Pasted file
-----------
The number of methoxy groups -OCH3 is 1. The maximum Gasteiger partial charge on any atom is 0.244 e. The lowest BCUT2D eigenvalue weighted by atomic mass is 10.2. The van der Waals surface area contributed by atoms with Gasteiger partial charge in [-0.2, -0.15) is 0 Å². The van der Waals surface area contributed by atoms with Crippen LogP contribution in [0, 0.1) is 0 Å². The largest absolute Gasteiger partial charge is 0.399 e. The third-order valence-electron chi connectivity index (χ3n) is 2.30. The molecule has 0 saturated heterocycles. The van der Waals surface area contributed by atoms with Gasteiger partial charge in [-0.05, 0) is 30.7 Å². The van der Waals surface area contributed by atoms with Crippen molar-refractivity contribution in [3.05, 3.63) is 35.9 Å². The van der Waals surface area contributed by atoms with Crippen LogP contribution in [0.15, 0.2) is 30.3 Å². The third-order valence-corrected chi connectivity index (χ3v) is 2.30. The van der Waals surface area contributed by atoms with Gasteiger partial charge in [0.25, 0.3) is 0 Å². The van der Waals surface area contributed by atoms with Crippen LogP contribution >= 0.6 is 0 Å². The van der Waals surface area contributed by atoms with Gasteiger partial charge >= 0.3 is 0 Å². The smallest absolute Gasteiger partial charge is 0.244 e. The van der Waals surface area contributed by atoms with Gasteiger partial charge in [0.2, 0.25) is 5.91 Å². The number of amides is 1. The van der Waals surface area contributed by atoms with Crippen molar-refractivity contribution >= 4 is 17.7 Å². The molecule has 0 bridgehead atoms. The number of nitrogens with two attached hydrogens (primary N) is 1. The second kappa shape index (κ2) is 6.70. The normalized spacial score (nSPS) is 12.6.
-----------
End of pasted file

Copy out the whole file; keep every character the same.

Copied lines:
The number of methoxy groups -OCH3 is 1. The maximum Gasteiger partial charge on any atom is 0.244 e. The lowest BCUT2D eigenvalue weighted by atomic mass is 10.2. The van der Waals surface area contributed by atoms with Gasteiger partial charge in [-0.2, -0.15) is 0 Å². The van der Waals surface area contributed by atoms with Crippen LogP contribution in [0, 0.1) is 0 Å². The largest absolute Gasteiger partial charge is 0.399 e. The third-order valence-electron chi connectivity index (χ3n) is 2.30. The molecule has 0 saturated heterocycles. The van der Waals surface area contributed by atoms with Gasteiger partial charge in [-0.05, 0) is 30.7 Å². The van der Waals surface area contributed by atoms with Crippen molar-refractivity contribution in [3.05, 3.63) is 35.9 Å². The van der Waals surface area contributed by atoms with Crippen LogP contribution in [0.15, 0.2) is 30.3 Å². The third-order valence-corrected chi connectivity index (χ3v) is 2.30. The van der Waals surface area contributed by atoms with Gasteiger partial charge in [0.25, 0.3) is 0 Å². The van der Waals surface area contributed by atoms with Crippen LogP contribution >= 0.6 is 0 Å². The van der Waals surface area contributed by atoms with Gasteiger partial charge >= 0.3 is 0 Å². The smallest absolute Gasteiger partial charge is 0.244 e. The van der Waals surface area contributed by atoms with Gasteiger partial charge in [0.2, 0.25) is 5.91 Å². The number of amides is 1. The van der Waals surface area contributed by atoms with Crippen molar-refractivity contribution >= 4 is 17.7 Å². The molecule has 0 bridgehead atoms. The number of nitrogens with two attached hydrogens (primary N) is 1. The second kappa shape index (κ2) is 6.70. The normalized spacial score (nSPS) is 12.6.